NW Kiwanis along with other Kiwanis clubs have raised funds to vaccinate over 16,000 women of child bearing age. Kiwanis Clubs are leading this effort. Our club is proud of what has been accomplished. But we still have much to do. Although UNICEF and its partners have eliminated the disease in 35 countries since 1999, including Sierra Leone, Iraq, Cameroon and China, MNT still remains a deadly threat in 24 countries.
Surveys conducted by The World Health Organization have shown that Madagascar has eliminated maternal and neonatal tetanus (MNT). More newborns and mothers’ lives are now free from the anguish of tetanus. Kiwanis received this message from Caryl M. Stern, President and CEO of the U.S. Fund for UNICEF “Thank you, Kiwanis, for your continued commitment to the mothers, babies and families served by The Eliminate Project. Your passion and drive to deliver urgently needed funds to the countries still at-risk of this terrible disease will ensure that no mother has to worry about losing her baby to tetanus.”
In May the club’s committee finalized its search for high school students in the Upper Arlington and Grandview areas. On May 14 eleven seniors were provided financial support for their upcoming university studies. For the first time the awards were increased to allow 10 students to receive $2000 amounts and one student received $2500.
“We had many outstanding students applying for the Kiwanis scholarships this year,” said Jim Bauer, who chairs the Northwest Kiwanis Club’s scholarship program. “Approximately 20 percent of the students had a grade-point average of 4.0 or better, along with 90 percentile or higher on their SAT/ACT scores”.
Mr. Bauer stated “Every applicant had a wonderful resume of community involvement, volunteering and giving back to the community”. “Everyone on the scholarship committee felt all of the applicants were great and the idea of giving back to the communities and helping others less fortunate is certainly instilled in all of these applicants.”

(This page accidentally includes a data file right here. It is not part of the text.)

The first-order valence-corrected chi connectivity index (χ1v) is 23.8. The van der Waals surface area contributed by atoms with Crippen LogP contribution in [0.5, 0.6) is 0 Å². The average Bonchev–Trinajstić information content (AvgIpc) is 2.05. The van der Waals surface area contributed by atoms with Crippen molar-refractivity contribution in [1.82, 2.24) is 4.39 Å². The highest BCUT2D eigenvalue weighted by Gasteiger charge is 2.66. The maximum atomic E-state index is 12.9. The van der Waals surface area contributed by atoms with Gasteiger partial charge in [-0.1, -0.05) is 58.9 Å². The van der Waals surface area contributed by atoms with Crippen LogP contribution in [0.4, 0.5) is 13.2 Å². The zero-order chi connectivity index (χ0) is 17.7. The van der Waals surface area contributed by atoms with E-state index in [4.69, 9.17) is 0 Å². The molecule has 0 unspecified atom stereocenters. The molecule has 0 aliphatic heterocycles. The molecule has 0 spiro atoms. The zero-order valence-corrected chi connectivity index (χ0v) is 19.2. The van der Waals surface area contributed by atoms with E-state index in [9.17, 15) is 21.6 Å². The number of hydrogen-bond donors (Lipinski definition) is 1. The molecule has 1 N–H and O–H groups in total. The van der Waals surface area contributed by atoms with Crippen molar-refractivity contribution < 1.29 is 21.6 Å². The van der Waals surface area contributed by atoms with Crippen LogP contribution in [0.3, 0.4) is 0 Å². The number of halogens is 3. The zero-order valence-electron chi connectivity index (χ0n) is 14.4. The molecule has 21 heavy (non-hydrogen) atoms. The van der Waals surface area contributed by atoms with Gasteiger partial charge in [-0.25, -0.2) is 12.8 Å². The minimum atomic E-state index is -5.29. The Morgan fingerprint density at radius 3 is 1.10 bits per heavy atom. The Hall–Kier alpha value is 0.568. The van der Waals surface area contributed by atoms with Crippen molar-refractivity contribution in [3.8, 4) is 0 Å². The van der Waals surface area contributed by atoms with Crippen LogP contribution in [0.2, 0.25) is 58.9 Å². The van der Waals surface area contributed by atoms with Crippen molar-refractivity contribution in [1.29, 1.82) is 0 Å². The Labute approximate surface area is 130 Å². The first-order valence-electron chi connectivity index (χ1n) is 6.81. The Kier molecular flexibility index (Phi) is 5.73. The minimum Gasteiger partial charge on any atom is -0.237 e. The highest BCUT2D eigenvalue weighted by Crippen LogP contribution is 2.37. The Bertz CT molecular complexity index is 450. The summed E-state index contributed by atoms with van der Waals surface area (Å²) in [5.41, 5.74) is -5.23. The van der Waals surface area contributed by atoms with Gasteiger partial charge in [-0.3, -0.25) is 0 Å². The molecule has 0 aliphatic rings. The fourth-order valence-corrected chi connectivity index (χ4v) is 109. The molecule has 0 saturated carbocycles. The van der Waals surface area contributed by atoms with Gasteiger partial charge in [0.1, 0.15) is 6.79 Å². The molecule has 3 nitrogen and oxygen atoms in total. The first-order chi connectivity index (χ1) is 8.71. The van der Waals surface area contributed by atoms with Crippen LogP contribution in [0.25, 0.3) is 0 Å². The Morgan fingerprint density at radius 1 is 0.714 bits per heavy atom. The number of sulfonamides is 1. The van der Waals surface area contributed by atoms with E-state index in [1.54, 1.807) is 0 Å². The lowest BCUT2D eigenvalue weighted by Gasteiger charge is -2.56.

These outstanding students attended Grandview High School, Columbus School for Girls and Upper Arlington High School.
A special award this year was the first annual “Jake Will Kiwanis Scholarship” given in honor of Mr. Will, a long-time member of Northwest Kiwanis and a leader of the scholarship committee.
For more information; see http://www.thisweeknews.com/content/stories/upperarlington/news/2014/05/21/northwest-kiwanis-club-awards-scholarships.html
Between March 25 and 29, a delegation from Kiwanis International and the U.S. Fund for UNICEF traveled travel to Kenya to observe UNICEF activities related to prenatal health care, immunizations and education. Kiwanis site visit delegates witnessed UNICEF immunization activities at a small health facility located more than 110 miles from the nearest hospital. Women of child-bearing age received the tetanus vaccine to protect them and their future children from this dreaded disease. Some women waited with their children for more than eight hours in order to receive a vaccination. The delegation also visited a village in the Massai community. In this village 90 percent of births occur at home. There are no roads in or out of the village.
These actions are part of a larger UNICEF effort to immunize two million women in Kenya during the month of March. Kenya is among the 25 countries where maternal and neonatal tetanus is still a public health problem.
Every $1.80 we give provides young women, like those in Kenya, immunity to tetanus for up to ten years. And this immunity is passed on to their children for the first two months of their lives. Better still, these young women will have their children vaccinated, part of a cycle of bettering basic health care which will improve the world, one child and one community at a time.